2. BREAK IT UP: 

    Practicing a whole routine, remembering every step and finding corrections for yourself sounds like a daunting process. Why not break your dance up into sections and practice one bit at a time? Perhaps there is a part of your dance that is particularly challenging for you, focus on that until you feel confident with it and only then, move on to the next section. You don’t even have to practice specific choreography. Perhaps there is a tricky turn, skill or just one transition that you need to work on. It’s amazing how everything can fall into place once you have jumped over one hurdle.

  3. VISUALIZE & LISTEN:

    This one is especially good for those weeks when your body is sore and exhausted from all of your other activities. Or perhaps you are run down and not well enough to exert all of your energy dancing. Pop your headphones in and listen to your song. Close your eyes and imagine yourself doing the steps. Also, imagine your classmates with you so that you can remember your choreography and formations in relation to your teammates. Visualizing yourself performing on stage in costume and under the lights is a great way to reignite your passion for a piece of choreography that might be becoming stale or “boring” as you have been working on it for a few months. Picture what you want to look like when you are on stage in front of your family and friends. What does your performance face look like? Practice this in front of a mirror! Or a friend if you are feeling brave. Just listening to your song over and over without any added distractions can help you understand the musicality better, which is important for timing and unison in a group dance. Next time you’re in class, ask your teacher for a copy of the music or the title and artist so that you can have it at home. You can listen to your song on the way to school, while you are doing chores or just in your down time.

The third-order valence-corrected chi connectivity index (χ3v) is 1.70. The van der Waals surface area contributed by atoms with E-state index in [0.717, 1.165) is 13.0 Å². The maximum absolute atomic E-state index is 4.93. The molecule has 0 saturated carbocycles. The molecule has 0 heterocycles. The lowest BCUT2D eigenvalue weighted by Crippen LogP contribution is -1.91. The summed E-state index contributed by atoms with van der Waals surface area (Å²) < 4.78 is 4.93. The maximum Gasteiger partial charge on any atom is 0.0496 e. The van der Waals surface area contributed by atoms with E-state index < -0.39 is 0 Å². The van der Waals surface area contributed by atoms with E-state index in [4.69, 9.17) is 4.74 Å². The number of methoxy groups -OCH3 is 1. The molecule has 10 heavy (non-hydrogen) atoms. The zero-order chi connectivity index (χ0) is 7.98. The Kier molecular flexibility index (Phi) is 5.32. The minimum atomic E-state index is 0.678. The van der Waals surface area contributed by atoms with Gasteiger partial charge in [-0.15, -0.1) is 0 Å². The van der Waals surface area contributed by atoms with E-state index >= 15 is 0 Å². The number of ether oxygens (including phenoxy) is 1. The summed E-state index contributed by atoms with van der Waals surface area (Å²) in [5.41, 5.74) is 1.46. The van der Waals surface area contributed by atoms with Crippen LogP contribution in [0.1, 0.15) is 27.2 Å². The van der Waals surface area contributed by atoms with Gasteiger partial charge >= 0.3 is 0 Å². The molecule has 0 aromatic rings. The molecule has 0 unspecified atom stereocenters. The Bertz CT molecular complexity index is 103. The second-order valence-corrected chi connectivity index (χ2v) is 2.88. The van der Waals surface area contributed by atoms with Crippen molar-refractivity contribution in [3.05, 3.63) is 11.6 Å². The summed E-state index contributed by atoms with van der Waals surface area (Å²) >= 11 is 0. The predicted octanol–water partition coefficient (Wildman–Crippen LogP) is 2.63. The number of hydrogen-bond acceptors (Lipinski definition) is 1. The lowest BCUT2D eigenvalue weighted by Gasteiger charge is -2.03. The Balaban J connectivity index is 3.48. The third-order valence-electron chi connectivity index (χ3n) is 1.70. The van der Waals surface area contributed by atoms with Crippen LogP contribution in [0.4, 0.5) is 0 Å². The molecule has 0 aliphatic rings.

4. WRITE THINGS DOWN:

    It’s understandable if from time to time you get home from dancing and think “What did we do??”. Take a notebook into class and write down keywords or new things that you learn so that when you are practicing you can jog your memory. Make note of any corrections your teacher gives to you personally or to the whole class. Ask the teacher if there is anything specific they think you need to work on. Write it down in a way that you will understand. Write down the things that you think you are awesome at as well and practice those too!

  5. WATCH:

    So now that you can remember all of the steps to your choreography. That means there is no point to practicing right? ….Wrong! There is always something to work on. Why not film yourself performing your choreography and then sit back and watch. Sometimes dancing can look so much different than what it feels like. You might notice you aren’t fully straightening your legs and stretching your feet and ankles even though it feels like you are. Or if you’re a hip hopper, maybe it’s the opposite and you are not bending your knees and dancing into the ground as much as you thought. Make some notes about what you see. What do you do well? What can you work on? Imagine you are the teacher and you are correcting your student. What would you tell them?

  6. PRACTICE PRACTICING:

    Like any good habit, practicing will take time to work into your routine and the more you do it, the better you will get at it. Everybody has a different learning process so find the method that fits your lifestyle and learning style best. When you practice, tell people! The encouragement and good feedback you will receive, will fuel you to keep practicing AND that energy is contagious, it will encourage your teammates to practice too.

There is no right or wrong way to practice your dancing at home and your dancing can only get better if you give it a go! We challenge you all to apply these 6 tips to your practicing schedule and get ready to watch your dancing sky rocket! What have you got to lose?

By Chloe Jobson: A chronic nagger who can often be found rocking back and fourth uttering the words “please practice” over and over. 

10 Life Hacks To Stay Motivated During Winter (For Dance Kids and Parents!)

Winter is here! Tis the season for hot chocolates by the fireplace, early nights in, flannelette pajamas and electric blankets. Tis’ also the season when typically our enthusiasm for dance class, exercise and commitments in general begin to falter.  To ensure you get the most out of your dancing this year it is important to stay on top of things, even when a night in under the heater with mum’s best soup recipe is calling your name.